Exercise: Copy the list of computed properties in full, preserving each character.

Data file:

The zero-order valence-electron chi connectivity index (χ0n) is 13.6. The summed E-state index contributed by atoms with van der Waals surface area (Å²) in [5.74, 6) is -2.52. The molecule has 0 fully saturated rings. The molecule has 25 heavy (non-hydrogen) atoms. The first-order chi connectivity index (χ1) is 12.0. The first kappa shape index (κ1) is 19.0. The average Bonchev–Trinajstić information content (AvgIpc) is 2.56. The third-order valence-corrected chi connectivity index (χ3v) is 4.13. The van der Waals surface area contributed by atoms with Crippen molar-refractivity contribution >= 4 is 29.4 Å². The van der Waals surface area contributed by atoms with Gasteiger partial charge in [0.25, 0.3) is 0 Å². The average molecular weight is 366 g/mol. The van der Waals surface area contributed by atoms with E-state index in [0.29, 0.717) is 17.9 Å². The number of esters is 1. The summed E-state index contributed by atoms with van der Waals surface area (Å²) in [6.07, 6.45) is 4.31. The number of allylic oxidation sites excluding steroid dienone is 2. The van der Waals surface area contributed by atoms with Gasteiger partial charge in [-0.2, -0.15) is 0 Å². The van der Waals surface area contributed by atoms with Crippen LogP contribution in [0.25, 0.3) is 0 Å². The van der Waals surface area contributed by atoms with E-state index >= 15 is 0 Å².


The zero-order valence-electron chi connectivity index (χ0n) is 13.6. The summed E-state index contributed by atoms with van der Waals surface area (Å²) in [5.74, 6) is -2.52. The molecule has 0 fully saturated rings. The molecule has 25 heavy (non-hydrogen) atoms. The first-order chi connectivity index (χ1) is 12.0. The first kappa shape index (κ1) is 19.0. The average Bonchev–Trinajstić information content (AvgIpc) is 2.56. The third-order valence-corrected chi connectivity index (χ3v) is 4.13. The van der Waals surface area contributed by atoms with Crippen molar-refractivity contribution >= 4 is 29.4 Å². The van der Waals surface area contributed by atoms with Gasteiger partial charge in [0.25, 0.3) is 0 Å². The average molecular weight is 366 g/mol. The van der Waals surface area contributed by atoms with E-state index in [0.29, 0.717) is 17.9 Å². The number of esters is 1. The summed E-state index contributed by atoms with van der Waals surface area (Å²) in [6.07, 6.45) is 4.31. The number of allylic oxidation sites excluding steroid dienone is 2. The van der Waals surface area contributed by atoms with Gasteiger partial charge in [-0.2, -0.15) is 0 Å². The van der Waals surface area contributed by atoms with Crippen LogP contribution in [0.25, 0.3) is 0 Å². The van der Waals surface area contributed by atoms with E-state index >= 15 is 0 Å².